Potential Transfer Targets For WVU Basketball
With the transfer of Brandon Knapper, the West Virginia men’s basketball team has an additional scholarship available to add to the 2020 recruiting class that already includes high schoolers Isaiah Cottrell and Taj Thweatt, as well as junior college standout Kedrian Johnson.
This late in the recruiting process, it would be difficult to find another freshman to bring on but the transfer market is just beginning to open up. According to several reports, Bob Huggins is taking advantage of that and getting in contact with some of the top transfers available.
It appears that the Mountaineers are willing to take both a traditional transfer who will sit out or a graduate transfer with immediate eligibility. West Virginia could look to add at the point guard position made thinner by Knapper’s transfer or pick up a high-potential big man to pair alongside Oscar Tshiebwe and Derek Culver in the front court.
Here are six available transfers you could see the Mountaineers add before next season.
Carlik Jones-PG, Radford
It has already been reported that West Virginia is in on Jones who scored an even 20.0 points per game to go with 5.5 assists per game last season. Playing at Radford for former West Virginia assistant Mike Jones, he was named Big South Conference player of the year as a redshirt junior.
Jones struggled from three-point range early in his career but improved to shoot 40.9 percent from deep last season. The ability to pass the ball, paired with Jones’ high-scoring abilities, make him a prime target for the Mountaineers to add this offseason.
Bryce Aiken-PG, Harvard
Aiken is considered one of the best transfers available after a strong first three seasons at Harvard where the former top 100 recruit averaged 22.2 points per game as a junior in 2018-19. However, he played just seven games this past season due to a foot injury and is looking to move on to a new program.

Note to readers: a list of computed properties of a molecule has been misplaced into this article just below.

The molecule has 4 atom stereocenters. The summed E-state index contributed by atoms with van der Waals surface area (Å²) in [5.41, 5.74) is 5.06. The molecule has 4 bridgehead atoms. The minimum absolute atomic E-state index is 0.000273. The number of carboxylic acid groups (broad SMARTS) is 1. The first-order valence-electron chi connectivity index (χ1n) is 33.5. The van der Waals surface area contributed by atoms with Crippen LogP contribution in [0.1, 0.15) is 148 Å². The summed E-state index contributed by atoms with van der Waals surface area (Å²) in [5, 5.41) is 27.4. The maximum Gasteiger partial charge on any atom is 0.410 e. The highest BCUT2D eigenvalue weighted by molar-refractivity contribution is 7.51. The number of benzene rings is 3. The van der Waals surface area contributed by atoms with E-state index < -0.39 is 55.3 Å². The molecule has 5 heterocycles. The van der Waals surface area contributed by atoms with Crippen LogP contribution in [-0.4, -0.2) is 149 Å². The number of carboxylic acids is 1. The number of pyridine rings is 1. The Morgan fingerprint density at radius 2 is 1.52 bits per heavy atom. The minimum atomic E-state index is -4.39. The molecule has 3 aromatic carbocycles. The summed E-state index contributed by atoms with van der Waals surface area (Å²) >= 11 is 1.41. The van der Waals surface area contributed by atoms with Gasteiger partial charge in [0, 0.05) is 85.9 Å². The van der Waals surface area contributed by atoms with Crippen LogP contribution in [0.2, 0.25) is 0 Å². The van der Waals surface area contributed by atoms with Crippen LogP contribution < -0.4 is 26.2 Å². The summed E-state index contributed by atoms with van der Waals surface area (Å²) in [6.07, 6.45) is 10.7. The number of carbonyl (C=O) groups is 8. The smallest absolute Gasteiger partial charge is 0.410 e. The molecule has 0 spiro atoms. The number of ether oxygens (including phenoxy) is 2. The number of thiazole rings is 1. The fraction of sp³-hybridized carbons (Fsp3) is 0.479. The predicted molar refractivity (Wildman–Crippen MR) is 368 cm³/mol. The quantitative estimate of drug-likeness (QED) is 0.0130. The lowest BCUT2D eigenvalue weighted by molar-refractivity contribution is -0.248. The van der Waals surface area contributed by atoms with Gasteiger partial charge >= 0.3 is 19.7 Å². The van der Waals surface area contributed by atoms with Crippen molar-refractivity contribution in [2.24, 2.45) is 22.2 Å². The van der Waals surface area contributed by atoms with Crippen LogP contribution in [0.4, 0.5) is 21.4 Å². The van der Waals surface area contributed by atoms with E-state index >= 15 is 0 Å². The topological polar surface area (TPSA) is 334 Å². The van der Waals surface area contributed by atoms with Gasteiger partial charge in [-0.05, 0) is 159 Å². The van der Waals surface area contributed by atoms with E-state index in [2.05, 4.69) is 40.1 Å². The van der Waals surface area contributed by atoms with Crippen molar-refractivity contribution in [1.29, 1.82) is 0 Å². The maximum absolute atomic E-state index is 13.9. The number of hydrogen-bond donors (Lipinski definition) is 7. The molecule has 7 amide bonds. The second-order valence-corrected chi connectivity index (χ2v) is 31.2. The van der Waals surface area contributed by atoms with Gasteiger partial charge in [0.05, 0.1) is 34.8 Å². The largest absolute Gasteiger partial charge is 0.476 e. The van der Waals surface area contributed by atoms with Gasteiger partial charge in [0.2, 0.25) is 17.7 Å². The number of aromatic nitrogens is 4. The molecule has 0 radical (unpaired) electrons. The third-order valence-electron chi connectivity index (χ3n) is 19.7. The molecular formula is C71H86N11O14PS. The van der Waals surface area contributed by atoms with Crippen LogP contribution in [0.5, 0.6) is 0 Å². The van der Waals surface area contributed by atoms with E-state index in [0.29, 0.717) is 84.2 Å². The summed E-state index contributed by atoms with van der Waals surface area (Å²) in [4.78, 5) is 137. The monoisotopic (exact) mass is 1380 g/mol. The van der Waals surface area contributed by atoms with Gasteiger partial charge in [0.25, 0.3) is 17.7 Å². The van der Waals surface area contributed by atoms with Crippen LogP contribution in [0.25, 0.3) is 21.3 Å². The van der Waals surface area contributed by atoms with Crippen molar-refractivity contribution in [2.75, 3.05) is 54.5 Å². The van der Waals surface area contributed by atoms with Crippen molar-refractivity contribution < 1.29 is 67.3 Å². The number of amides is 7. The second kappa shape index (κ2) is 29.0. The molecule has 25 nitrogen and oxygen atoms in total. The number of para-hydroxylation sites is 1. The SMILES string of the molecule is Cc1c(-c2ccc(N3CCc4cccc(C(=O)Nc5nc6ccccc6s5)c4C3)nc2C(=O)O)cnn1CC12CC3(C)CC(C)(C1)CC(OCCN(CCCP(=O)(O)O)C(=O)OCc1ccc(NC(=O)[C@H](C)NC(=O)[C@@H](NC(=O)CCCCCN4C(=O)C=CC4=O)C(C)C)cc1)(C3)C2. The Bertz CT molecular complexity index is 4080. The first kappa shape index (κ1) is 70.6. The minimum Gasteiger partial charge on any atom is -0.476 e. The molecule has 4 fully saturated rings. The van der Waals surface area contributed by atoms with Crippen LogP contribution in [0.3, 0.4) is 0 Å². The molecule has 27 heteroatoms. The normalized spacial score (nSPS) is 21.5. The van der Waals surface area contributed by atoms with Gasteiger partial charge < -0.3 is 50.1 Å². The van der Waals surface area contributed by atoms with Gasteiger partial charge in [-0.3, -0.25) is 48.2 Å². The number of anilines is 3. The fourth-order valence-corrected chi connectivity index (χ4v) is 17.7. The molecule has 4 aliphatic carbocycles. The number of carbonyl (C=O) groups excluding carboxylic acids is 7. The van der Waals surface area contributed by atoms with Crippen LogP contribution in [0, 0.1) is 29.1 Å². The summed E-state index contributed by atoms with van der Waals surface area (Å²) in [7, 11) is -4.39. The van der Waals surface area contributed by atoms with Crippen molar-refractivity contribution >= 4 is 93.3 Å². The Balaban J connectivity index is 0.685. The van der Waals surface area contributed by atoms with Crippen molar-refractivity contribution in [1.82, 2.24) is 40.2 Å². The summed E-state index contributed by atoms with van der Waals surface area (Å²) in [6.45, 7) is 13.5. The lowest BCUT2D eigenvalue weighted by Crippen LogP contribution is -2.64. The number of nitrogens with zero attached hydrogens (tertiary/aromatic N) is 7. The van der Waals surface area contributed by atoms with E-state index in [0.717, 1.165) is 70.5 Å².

West Virginia needs ball-handling and shooting in the backcourt and Aiken brings just that, hitting over 36 percent from behind the arc in each of his last two seasons for the Crimson. Adding a high-level point guard like Aiken could allow Deuce McBride to spend more time off the ball and bring a much-needed scoring punch from the perimeter.
Rich Kelly-PG, Quinnipiac
If Bob Huggins wants shooting at the point guard spot, he will get just that in Kelly who knocked down 39.7 percent of his triples in 2019-20 after burying 45.7 percent as a sophomore the year before. Additionally, he could bring a little more peace of mind for Mountaineer fans frustrated by the team’s struggles at the foul line, having shot 89.1 percent at the charity stripe last season, including a 95.8 mark in conference play.
Those stellar percentages helped Kelly average a team-leading 16.7 points per game to go with his 4.5 assists as a redshirt junior. The Mountaineers need somebody that can hit big shots from the outside and Rich Kelly might just be the guy that can do it.
Jamarius Burton-CG, Wichita State
Burton could be an option if the coaching staff wants to add a high-potential guard for the future. Standing 6’4”, he has great positional size to run both backcourt spots and has past production, averaging 10.3 points, 3.5 rebounds, and 3.4 assists as a sophomore for the Shockers.
He also showed considerable improvement from year one to year two, going from a 26.3 percent mark on three-pointers as a freshman to a 38.1 clip last season. A backcourt of McBride and Burton could be one of the Big 12’s best in 2021-22.
Joshua Morgan-C, Long Beach State
If you want to talk about potential, Morgan is your guy after earning Big West Conference Defensive Player of the Year as a freshman last season. At 6’11”, he swatted away 2.5 shots per game as a rookie while putting in 8.4 points on 62.2 percent shooting.
While it looks like Oscar Tshiebwe and Derek Culver are going to be back next season, players of that caliber will always have opportunities at the next level. Morgan could sit out his transfer year and battle with those two every day in practice before being a major force in 2021-22.
Hayden Koval-C, Central Arkansas
Koval can be the exact kind of change of pace that West Virginia needs in the frontcourt. The seven-footer averaged 12.2 points per game last season with 31 made three-pointers and 3.1 blocks per game, showing a ton of versatility and potential.
Just like with Morgan, a year to develop for Koval could make him a gamechanger on both ends of the floor for West Virginia once he is eligible. If Bob Huggins wants to add a stretch big to the roster, he’s just the guy to bring in.